The Department of Justice on Oct. 3 launched a new initiative to combat sexual harassment in housing, including specific efforts to protect women from harassment by landlords, property managers, maintenance workers, security guards, and other employees and representatives of rental-property owners.

The DOJ stated it aims to encourage reporting of sexual harassment to enforcement agencies, and will collaborate with local law enforcement, legal-services providers and public-housing authorities.

The civil-rights division of the DOJ enforces the Fair Housing Act, which prohibits discrimination in housing on the basis of race, color, religion, sex, familial status, national origin, and disability. Sexual harassment is considered a form of sex discrimination prohibited under this law. The division will target sexual harassment first in Washington, D.C. and Virginia then expand to other states.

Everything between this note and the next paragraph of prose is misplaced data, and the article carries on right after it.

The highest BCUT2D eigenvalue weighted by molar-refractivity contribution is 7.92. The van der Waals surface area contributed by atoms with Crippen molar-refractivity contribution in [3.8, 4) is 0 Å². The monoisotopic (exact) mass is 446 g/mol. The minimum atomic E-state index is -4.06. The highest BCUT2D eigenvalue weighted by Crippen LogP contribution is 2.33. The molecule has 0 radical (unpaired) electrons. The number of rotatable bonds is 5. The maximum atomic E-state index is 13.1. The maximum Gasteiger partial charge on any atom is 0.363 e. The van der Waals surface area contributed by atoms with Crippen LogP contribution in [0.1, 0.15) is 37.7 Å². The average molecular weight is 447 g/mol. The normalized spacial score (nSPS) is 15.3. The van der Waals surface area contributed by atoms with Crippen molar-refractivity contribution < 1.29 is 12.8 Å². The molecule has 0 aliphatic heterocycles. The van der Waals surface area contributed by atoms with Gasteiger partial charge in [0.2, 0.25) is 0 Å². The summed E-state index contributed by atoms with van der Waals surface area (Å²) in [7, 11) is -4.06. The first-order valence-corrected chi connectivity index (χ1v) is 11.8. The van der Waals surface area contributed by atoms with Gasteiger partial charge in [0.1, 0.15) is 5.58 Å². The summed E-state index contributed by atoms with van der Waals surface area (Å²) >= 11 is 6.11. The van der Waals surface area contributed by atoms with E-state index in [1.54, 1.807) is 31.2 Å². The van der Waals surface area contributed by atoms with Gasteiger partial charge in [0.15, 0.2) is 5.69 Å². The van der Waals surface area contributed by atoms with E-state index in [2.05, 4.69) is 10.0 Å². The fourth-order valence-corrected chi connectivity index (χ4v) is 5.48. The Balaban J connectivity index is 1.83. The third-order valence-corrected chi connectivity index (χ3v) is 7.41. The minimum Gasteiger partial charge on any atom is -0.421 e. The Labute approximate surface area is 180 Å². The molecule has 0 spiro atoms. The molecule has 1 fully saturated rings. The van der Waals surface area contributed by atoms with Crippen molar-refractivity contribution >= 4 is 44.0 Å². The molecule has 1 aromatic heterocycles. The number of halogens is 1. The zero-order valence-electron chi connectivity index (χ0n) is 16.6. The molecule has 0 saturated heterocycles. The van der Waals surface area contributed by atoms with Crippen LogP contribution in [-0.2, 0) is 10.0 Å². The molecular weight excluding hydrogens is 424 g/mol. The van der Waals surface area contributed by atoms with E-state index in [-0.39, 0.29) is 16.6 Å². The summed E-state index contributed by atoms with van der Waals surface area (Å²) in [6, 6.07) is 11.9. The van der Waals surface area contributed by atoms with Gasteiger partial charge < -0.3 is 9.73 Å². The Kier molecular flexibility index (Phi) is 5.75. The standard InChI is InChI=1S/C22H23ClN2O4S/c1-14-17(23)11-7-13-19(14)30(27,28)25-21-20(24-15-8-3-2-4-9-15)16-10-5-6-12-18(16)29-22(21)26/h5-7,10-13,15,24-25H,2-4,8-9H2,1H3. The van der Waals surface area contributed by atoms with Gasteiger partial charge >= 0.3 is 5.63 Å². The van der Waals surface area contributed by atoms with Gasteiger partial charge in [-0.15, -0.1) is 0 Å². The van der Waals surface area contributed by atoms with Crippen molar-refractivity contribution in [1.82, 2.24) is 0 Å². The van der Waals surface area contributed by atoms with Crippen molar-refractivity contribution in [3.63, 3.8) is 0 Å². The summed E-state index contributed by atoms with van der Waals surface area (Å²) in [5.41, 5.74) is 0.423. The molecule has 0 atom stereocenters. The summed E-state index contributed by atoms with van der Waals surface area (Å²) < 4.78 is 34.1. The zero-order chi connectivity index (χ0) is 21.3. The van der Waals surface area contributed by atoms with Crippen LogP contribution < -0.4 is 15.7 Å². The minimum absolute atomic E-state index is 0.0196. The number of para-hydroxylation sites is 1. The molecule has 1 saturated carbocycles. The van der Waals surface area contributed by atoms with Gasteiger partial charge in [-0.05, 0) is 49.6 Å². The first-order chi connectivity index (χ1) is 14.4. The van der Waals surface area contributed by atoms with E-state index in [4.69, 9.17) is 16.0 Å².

Two recent federal sexual harassment cases in Kansas City and Grand Rapids, Michigan, were resolved including monetary payments, according to the DOJ. Since January 2017, the division stated it has filed or settled five cases and recovered more than $1 million for victims of sexual harassment in housing.

In the Kansas City case, the DOJ recovered $360,000 for 14 female residents and applicants of a housing authority who were subjected to unwanted sexual conduct. The complaint alleged in part that an employee of the housing authority subjected women to unwanted sexual conduct as a condition for favorable hearing decisions, including asking them sexual questions, showing pornographic pictures and videos, making explicit sexual comments and exposing himself.

James Dunn covers technology, biotech, law, the food industry, and banking and finance. Reach him at: james.dunn@busjrnl.com or 707-521-4257